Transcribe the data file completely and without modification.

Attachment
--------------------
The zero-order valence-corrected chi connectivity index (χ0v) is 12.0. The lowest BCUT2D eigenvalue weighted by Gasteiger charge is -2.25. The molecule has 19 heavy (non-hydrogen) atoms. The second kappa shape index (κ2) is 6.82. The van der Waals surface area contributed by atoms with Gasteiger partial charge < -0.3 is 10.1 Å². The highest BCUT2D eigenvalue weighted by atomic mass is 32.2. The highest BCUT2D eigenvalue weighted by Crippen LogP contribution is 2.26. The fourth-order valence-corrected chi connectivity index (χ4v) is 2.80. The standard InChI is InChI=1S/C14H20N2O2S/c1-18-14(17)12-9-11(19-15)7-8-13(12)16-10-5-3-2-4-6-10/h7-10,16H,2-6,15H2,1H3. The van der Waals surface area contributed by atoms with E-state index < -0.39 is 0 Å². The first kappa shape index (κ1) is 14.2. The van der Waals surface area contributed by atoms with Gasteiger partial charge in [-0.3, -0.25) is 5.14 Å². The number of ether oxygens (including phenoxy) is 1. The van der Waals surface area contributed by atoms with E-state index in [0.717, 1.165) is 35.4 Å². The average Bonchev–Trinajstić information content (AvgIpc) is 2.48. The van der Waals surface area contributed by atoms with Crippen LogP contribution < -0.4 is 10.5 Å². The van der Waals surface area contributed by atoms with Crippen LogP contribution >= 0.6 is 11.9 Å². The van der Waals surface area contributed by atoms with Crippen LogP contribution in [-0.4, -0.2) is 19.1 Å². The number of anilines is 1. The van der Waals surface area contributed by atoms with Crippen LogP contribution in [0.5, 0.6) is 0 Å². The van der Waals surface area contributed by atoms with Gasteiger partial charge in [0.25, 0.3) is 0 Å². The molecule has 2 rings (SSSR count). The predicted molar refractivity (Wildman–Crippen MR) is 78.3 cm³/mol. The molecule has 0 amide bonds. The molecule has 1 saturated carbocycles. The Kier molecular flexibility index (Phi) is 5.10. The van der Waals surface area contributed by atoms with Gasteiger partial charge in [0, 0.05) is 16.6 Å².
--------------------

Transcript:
The zero-order valence-corrected chi connectivity index (χ0v) is 12.0. The lowest BCUT2D eigenvalue weighted by Gasteiger charge is -2.25. The molecule has 19 heavy (non-hydrogen) atoms. The second kappa shape index (κ2) is 6.82. The van der Waals surface area contributed by atoms with Gasteiger partial charge < -0.3 is 10.1 Å². The highest BCUT2D eigenvalue weighted by atomic mass is 32.2. The highest BCUT2D eigenvalue weighted by Crippen LogP contribution is 2.26. The fourth-order valence-corrected chi connectivity index (χ4v) is 2.80. The standard InChI is InChI=1S/C14H20N2O2S/c1-18-14(17)12-9-11(19-15)7-8-13(12)16-10-5-3-2-4-6-10/h7-10,16H,2-6,15H2,1H3. The van der Waals surface area contributed by atoms with E-state index < -0.39 is 0 Å². The first kappa shape index (κ1) is 14.2. The van der Waals surface area contributed by atoms with Gasteiger partial charge in [-0.3, -0.25) is 5.14 Å². The number of ether oxygens (including phenoxy) is 1. The van der Waals surface area contributed by atoms with E-state index in [0.717, 1.165) is 35.4 Å². The average Bonchev–Trinajstić information content (AvgIpc) is 2.48. The van der Waals surface area contributed by atoms with Crippen LogP contribution < -0.4 is 10.5 Å². The van der Waals surface area contributed by atoms with Crippen LogP contribution >= 0.6 is 11.9 Å². The van der Waals surface area contributed by atoms with Crippen LogP contribution in [-0.4, -0.2) is 19.1 Å². The number of anilines is 1. The van der Waals surface area contributed by atoms with Crippen LogP contribution in [0.5, 0.6) is 0 Å². The van der Waals surface area contributed by atoms with Gasteiger partial charge in [0.25, 0.3) is 0 Å². The molecule has 2 rings (SSSR count). The predicted molar refractivity (Wildman–Crippen MR) is 78.3 cm³/mol. The molecule has 0 amide bonds. The molecule has 1 saturated carbocycles. The Kier molecular flexibility index (Phi) is 5.10. The van der Waals surface area contributed by atoms with Gasteiger partial charge in [0, 0.05) is 16.6 Å².